• Post-nuptial declaration: original post-nuptial citizenship certificate
  • Adoption (for parent born abroad): original adoption certificate and adoption order

Applying with siblings
If you are applying simultaneously with your brothers or sisters, you can send your applications together in one envelope. You can use the same original documents for the Irish citizen you are applying through. You should include a letter explaining that you want the documents to be used for all the applications.

Please note that these documents must be originals and cannot be photocopied. Depending on the case, you might also require a certified translation.


Having your form and photograph witnessed
Submitting your application with all the required paperwork is not enough; it must also be witnessed. This is to certify that a person is witnessing you sign your form and can verify your identity.

You must sign the printed copy of your application form in front of the witness. The witness will also sign and verify your passport photos as a true copy of the original. If you are applying on behalf of a child, you must submit passport photos of both you and the child.

You should use the same witness for both the form and the photographs.

The witness can be one of the following, who is personally known to you, and currently practicing in their profession:

  • Garda Síochána/ Police Officer
  • School Principal/ Vice Principal/ Teacher/ School Secretary/ Pre-school Manager/ Montessori Teacher/ Lecturer
  • Member of Clergy
  • Medical Doctor
  • Nurse
  • Physiotherapist
  • Speech Therapist
  • Pharmacist
  • Dentist
  • Lawyer
  • Notary Public/ Commissioner for Oaths
  • Peace Commissioner
  • Bank Manager/ Assistant Bank Manager or Credit Union Manager or Assistant Manager
  • Accountant
  • Elected Public Representative
  • Vet
  • Chartered Engineer

The role of the witness is to:

  • Sign and verify the passport photos. Four photos are submitted in total, two of which must be verified.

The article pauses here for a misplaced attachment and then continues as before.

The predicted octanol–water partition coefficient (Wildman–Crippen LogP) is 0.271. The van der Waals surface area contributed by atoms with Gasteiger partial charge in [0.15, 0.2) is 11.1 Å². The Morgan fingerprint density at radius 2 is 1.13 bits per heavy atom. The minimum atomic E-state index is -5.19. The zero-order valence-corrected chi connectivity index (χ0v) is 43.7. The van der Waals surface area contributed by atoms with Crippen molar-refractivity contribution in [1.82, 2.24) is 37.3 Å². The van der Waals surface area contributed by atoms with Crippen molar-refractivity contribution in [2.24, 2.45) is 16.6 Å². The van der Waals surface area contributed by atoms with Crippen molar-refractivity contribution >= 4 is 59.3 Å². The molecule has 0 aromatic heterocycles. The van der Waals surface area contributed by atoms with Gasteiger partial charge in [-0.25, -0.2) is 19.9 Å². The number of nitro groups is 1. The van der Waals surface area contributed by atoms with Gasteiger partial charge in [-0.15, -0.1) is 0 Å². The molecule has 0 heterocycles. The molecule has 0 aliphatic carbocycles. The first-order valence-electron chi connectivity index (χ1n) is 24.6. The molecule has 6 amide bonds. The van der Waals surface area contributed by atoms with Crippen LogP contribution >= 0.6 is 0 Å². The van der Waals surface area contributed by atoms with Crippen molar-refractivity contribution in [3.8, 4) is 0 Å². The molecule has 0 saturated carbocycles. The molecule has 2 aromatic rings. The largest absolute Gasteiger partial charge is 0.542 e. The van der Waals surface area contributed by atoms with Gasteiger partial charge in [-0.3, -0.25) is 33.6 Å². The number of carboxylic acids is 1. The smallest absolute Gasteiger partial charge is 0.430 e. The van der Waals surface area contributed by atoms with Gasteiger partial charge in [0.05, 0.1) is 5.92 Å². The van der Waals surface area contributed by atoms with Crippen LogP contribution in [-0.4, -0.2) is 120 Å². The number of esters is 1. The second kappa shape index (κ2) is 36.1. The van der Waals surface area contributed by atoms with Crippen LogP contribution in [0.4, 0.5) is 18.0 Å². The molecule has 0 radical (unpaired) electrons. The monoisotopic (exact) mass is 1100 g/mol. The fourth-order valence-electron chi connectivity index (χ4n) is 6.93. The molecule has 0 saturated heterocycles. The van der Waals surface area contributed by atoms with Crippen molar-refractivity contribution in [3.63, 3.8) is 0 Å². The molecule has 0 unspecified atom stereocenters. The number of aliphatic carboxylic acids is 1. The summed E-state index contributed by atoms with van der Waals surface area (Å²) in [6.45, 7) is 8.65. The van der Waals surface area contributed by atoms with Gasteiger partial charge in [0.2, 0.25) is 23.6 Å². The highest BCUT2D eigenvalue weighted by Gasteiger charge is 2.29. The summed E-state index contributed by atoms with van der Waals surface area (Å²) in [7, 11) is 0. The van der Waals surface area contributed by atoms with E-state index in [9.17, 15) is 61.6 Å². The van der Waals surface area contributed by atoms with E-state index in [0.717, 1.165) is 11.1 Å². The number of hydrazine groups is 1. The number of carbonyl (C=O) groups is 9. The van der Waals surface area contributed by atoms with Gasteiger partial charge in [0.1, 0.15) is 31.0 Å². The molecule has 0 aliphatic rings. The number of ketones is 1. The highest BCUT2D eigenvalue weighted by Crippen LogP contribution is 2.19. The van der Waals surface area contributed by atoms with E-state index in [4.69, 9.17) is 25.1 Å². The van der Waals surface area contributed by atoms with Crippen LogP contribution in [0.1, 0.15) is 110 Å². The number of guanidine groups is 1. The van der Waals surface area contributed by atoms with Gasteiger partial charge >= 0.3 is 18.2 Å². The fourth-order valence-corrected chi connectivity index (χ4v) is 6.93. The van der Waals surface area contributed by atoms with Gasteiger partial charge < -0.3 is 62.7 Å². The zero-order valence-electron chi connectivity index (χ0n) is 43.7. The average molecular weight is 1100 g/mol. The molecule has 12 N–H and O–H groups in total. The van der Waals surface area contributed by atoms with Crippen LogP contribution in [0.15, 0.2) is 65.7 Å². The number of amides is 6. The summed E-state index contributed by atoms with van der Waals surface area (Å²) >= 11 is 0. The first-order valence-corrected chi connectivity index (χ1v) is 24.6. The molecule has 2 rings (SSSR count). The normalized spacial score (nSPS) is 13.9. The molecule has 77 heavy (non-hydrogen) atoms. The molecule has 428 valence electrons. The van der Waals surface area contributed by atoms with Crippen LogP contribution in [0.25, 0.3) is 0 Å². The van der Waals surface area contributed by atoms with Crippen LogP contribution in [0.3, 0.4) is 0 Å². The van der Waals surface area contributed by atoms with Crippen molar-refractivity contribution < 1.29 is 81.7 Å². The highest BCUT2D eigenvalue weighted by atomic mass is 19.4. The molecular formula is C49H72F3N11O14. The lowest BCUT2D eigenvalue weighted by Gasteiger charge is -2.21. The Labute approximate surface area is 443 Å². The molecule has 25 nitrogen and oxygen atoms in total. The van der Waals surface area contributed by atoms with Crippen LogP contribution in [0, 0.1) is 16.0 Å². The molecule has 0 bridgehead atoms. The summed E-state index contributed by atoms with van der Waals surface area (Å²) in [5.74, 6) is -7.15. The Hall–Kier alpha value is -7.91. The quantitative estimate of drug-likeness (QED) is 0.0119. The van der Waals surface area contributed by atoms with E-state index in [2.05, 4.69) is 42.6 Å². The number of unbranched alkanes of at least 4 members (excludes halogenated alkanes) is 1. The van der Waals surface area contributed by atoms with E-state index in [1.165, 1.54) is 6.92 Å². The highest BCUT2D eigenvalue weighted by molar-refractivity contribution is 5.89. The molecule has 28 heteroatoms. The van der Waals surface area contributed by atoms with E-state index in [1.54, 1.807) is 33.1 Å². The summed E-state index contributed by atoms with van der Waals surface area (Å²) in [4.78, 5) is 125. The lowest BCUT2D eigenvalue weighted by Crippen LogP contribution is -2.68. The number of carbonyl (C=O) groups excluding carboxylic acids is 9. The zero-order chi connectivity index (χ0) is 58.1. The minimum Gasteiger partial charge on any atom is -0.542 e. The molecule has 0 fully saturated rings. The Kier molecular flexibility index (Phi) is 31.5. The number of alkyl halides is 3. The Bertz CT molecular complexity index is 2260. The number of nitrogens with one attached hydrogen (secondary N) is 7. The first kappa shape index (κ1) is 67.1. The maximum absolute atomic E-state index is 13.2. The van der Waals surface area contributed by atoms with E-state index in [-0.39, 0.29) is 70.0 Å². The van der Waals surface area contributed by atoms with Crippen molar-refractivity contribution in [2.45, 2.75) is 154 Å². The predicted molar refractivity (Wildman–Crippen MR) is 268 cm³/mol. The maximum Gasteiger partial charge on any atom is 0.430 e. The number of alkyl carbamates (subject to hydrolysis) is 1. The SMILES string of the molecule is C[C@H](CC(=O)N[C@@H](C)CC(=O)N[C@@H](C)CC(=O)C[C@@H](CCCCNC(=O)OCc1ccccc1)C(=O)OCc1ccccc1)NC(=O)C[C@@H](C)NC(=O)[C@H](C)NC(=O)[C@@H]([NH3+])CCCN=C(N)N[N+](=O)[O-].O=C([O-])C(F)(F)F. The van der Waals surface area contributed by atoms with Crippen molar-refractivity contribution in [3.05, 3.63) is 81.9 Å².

• Certify that the copy of your state-issued identification is a true copy.
  • Stamp the form with their official stamp or send a business card if the witness does not have an official stamp, and add their occupation, address and telephone number, or include their professional register reference number, if applicable.

The witness is not required to give a copy of ID or passport, as long as they have provided their contact details and verified your documents with their official work stamp, then this should suffice.


Submitting to the Irish Foreign Birth Registry
After compiling all necessary documents, you will submit them via the Irish Foreign Birth Registry website, along with their online form. Forgetting a document or sending one with errors can cause delays in your application. Once you have filled out the online form, you must print it and sign it before a witness. The next step will require you to pay a fee. It is €278 for adults and €158 for children.

You will send your application to the address printed on the top right-hand corner of your application form. In most cases this will be the Foreign Birth Registration Department in Dublin.

 Obtain your Irish birth certificate
The current processing time of applications is 9 months. Once your application is approved, you will receive an Irish birth certificate. This will recognize your Irish citizenship and allow you to apply for an Irish passport.

Please take special care to ensure your citizenship application includes correct and accurate information. If you need assistance in learning how to apply for dual citizenship in Ireland, contact us and we can assist you with the dual citizenship process.

This page was last updated with the help of Marco Permunian